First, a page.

Being restricted to carrying only two weapons isn't so bad because there's not enough variety to really matter, but later on in the game, Matt can charge shots with frost or fire. Killing enemies releases energy that is stored in the ability meter, and once full, you can use the "powers" for a limited time, which can be helpful in fighting yet another batch of enemies that the title liberally sends at you.
Another piece of good news is that Matt has regenerating health, which allows him to recover once he finds a quiet spot away from the action. He can also use the low walls, endless crates, and almost anything else as cover, so he can lean around and blindly fire or aim for head shots. Players can shift views from shoulder to shoulder to get a better angle on their enemies, and death is largely meaningless thanks to a lightning-fast return to a previous checkpoint. There is some loading, such as between levels or in starting up the game, but it doesn't take long to get going. Weapons ranging from magnums to laser pistols round out the small arsenal of destructive firepower that Matt can use, though neither sounds or looks as powerful as you might expect it to be.
The blistering action isn't nearly as blistering as the bullet-riddled cover art may suggest. The incredibly formulaic action only knows to stir things up by throwing increasing numbers of disposable enemies at you. While many action titles do this, Eat Lead multiplies its monotonous array of baddies faster than RPG save games, making its gameplay about as exciting as playing an eight-hour game of whack-a-mole.
It might not have been so bad if the enemies weren't largely re-skinned clones of the same set of animation and AI routines or if the stages had some personality to add to the action. Matters would also have been improved if the game didn't recycle its small array of enemies halfway through, or if the enemies did more than perform the same two or three actions and then stop doing anything while shooting at you because their brains have turned off. In the first hour, you might hear everything that these goons have to say when they die, and by the time you reach the last stage, you may be thankful because it means that you won't have to hear yet another cheesy death scream.
As for the boss fights, most of these turn out to be Quick Time Events, with button presses and stick motion guiding Matt's fists and feet, turning what I expected to be a climactic contest into an interactive cut scene. Even the one or two "real" boss battles in the game suffer from their own flaws. In one example, fighting a tentacled boss beast is made even harder because of a camera that can get you killed, thanks to an off-screen fatality attack coming without any warning. As for most of the others, the boss battles aren't against the bosses themselves but against the nearly endless number of enemies that are sent to fight you, turning what should have been a pivotal moment into just about … any other game moment.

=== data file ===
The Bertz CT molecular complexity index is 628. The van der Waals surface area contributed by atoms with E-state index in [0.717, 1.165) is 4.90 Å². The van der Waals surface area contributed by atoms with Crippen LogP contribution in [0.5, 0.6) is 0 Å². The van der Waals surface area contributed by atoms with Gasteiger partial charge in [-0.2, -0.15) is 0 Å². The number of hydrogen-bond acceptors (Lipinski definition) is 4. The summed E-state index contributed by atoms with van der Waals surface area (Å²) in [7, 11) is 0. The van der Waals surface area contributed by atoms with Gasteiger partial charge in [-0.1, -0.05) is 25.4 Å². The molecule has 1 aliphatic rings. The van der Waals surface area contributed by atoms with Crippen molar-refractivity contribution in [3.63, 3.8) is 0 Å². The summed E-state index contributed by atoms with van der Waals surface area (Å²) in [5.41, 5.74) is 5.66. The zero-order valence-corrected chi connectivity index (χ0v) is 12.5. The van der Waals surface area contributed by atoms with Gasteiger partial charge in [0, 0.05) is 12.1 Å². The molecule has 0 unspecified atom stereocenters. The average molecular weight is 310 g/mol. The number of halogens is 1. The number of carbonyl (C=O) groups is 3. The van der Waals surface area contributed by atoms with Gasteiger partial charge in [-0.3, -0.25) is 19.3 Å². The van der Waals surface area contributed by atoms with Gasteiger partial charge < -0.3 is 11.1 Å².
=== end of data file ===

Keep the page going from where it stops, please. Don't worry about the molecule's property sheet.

Misplaced power-ups make them useful in perhaps two or three areas where they appear, and they allow Matt to kill foes with enhanced damage or shield himself for a limited amount of time. Unfortunately, you often don't know where these bonuses are, even when your friend, QA, tries to "hack" them into the game to aid you, making them occasionally useless since you can't carry them to the next area.
Misspellings in the end credits are simply par for the course (empoyee? Eurpoean?), and with no multiplayer component, there's not much of an incentive to revisit any of the levels unless you want all of the Trophies that the game has to offer, love the unrelenting repetition, or have a taste for stale jokes. I wish I could have given Eat Lead: The Return of Matt Hazard a better score because the concept had a lot of potential, but the clever parody is ultimately hamstrung by this unfulfilled promise. The nuggets of genuine hilarity hidden within a few encounters are worth a once-over, but Matt Hazard's reboot should perhaps have been left for a later date.